Objective: To investigate determinants of the onset and progression of knee pain in a population-based sample of people aged > or = 50 yrs.
Methods: Prospective cohort study of 2982 people registered with three general practices in North Staffordshire, UK. Using questionnaire surveys at baseline and 3 yrs, demographic, knee-related and general health factors were assessed for their relationship with onset of new knee pain, and progression from non-severe to severe knee pain.
Results: Response rates were 77% (baseline) and 75% (follow-up). Baseline factors significantly associated with onset of knee pain were knee injury [odds ratio (OR) 1.6, 95% CI 1.2, 2.2], depression (OR 1.4, 95% CI 1.1, 1.8), widespread pain (OR 1.5, 95% CI 1.1, 1.9 compared with no pain) and younger age. Onset of severe knee pain was associated most strongly with obesity (OR 2.9, 95% CI 1.7, 5.1) and physical limitations (OR 2.5, 95% CI 1.5, 4.1), and with widespread pain, older age, female gender and comorbidity. The strongest independent predictors of progression from non-severe to severe knee pain were chronicity (OR 3.1, 95% CI 2.1, 4.6), previous use of health care (OR 2.2, 95% CI 1.5, 3.3) and obesity (OR 2.1, 95% CI 1.2, 3.6).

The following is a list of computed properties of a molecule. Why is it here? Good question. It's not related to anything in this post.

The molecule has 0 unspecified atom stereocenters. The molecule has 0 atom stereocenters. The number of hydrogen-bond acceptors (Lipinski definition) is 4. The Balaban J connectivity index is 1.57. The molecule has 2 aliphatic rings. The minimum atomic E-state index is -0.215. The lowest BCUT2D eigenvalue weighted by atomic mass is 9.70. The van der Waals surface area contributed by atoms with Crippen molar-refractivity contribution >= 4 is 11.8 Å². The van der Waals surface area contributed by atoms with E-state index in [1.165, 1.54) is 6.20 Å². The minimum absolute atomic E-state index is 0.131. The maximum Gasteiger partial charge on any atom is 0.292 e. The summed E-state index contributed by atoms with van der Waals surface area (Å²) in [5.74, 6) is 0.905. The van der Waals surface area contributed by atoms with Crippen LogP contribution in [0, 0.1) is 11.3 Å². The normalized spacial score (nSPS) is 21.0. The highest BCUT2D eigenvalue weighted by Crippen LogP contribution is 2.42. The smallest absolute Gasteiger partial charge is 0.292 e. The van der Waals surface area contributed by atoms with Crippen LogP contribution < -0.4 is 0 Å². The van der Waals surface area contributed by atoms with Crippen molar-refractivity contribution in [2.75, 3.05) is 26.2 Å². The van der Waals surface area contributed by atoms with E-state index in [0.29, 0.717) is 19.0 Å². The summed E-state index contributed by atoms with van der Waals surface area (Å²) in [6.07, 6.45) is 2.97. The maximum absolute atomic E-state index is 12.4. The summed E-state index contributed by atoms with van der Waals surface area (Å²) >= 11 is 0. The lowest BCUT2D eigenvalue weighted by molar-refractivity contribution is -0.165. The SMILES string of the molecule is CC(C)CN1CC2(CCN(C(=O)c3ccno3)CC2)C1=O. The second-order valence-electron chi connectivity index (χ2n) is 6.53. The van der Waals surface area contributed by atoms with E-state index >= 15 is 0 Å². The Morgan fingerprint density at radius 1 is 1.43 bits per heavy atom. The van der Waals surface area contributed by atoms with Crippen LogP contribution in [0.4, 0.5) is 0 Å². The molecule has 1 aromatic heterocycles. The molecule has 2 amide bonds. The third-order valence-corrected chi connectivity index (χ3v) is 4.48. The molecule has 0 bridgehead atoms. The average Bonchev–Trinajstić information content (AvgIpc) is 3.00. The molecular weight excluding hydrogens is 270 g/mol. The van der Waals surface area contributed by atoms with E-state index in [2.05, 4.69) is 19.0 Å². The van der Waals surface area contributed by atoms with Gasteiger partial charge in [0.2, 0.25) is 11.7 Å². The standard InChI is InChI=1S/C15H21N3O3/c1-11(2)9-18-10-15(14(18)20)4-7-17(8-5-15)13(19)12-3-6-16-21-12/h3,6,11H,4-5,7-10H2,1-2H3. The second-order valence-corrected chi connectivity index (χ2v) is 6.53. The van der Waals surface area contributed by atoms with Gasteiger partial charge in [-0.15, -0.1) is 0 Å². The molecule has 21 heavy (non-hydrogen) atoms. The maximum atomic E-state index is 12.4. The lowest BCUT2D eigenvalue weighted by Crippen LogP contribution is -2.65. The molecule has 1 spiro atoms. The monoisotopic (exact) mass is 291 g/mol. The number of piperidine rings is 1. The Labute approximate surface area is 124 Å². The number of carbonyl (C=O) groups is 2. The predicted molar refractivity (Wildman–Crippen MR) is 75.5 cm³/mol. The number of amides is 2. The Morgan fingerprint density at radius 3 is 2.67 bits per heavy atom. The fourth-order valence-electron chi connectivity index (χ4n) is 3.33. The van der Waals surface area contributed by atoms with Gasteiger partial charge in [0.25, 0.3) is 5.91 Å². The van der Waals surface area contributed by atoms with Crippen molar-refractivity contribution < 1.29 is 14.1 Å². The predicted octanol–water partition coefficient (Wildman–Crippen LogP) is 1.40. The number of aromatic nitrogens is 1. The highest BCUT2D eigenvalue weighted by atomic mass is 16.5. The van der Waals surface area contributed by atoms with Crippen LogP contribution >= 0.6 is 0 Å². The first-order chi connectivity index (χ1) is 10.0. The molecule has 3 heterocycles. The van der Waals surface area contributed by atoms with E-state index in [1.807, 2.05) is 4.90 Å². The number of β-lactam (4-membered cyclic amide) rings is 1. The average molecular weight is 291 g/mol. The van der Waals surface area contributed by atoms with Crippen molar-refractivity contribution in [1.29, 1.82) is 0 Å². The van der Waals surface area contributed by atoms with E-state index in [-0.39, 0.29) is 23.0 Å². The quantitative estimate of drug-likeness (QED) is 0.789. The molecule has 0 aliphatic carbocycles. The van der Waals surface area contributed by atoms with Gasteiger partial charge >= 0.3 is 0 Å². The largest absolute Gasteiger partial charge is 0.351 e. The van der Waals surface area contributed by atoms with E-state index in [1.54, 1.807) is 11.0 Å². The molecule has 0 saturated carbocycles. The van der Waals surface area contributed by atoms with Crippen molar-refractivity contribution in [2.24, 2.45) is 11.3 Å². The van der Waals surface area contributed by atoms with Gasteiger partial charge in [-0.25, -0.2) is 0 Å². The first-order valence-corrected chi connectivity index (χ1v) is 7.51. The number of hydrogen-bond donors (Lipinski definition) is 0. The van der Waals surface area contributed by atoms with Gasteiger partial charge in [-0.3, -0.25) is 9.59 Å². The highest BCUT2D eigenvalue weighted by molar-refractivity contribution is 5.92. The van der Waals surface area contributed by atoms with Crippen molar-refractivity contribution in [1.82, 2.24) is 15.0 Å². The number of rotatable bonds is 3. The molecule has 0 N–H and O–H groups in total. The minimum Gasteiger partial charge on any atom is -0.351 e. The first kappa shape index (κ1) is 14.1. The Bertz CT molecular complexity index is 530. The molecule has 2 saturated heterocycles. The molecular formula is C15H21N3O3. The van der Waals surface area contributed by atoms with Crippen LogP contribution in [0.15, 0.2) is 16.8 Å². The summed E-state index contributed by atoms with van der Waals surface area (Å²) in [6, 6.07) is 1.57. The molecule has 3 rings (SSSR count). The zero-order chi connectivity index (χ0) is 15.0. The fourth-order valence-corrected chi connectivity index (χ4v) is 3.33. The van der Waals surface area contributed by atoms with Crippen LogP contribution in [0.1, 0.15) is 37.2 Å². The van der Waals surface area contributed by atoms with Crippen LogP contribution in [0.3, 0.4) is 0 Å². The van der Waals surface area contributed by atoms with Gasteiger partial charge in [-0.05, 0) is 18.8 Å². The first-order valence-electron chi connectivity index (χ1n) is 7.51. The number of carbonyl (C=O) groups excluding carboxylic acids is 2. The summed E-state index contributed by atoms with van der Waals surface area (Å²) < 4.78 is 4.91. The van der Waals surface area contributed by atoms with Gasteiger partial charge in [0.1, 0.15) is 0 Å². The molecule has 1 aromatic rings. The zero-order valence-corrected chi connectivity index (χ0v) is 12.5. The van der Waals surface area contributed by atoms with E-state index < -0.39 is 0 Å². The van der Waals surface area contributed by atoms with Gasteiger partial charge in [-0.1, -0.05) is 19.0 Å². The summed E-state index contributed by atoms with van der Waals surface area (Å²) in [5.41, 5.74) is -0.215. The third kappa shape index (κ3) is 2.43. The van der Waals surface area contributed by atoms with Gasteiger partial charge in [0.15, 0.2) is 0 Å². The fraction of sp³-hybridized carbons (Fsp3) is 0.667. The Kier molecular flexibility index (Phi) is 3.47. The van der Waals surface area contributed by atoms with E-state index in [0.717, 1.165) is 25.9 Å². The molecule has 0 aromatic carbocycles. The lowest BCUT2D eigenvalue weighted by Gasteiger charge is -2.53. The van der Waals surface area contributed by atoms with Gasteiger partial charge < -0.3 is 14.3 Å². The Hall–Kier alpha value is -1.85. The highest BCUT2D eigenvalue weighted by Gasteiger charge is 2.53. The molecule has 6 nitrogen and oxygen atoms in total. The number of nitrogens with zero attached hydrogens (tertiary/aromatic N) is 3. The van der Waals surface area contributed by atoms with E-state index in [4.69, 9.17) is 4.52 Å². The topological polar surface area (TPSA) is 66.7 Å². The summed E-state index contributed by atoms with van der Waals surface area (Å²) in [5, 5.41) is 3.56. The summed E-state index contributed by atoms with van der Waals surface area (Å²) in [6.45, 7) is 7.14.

Conclusion: In addition to a focus on obesity, there is potential for primary prevention of knee pain by tackling knee injuries and treating depression. Other factors are likely to determine whether the knee pain then progresses. An area for future research is the ineffectiveness of current health care in halting or reversing progression of knee pain at a population level.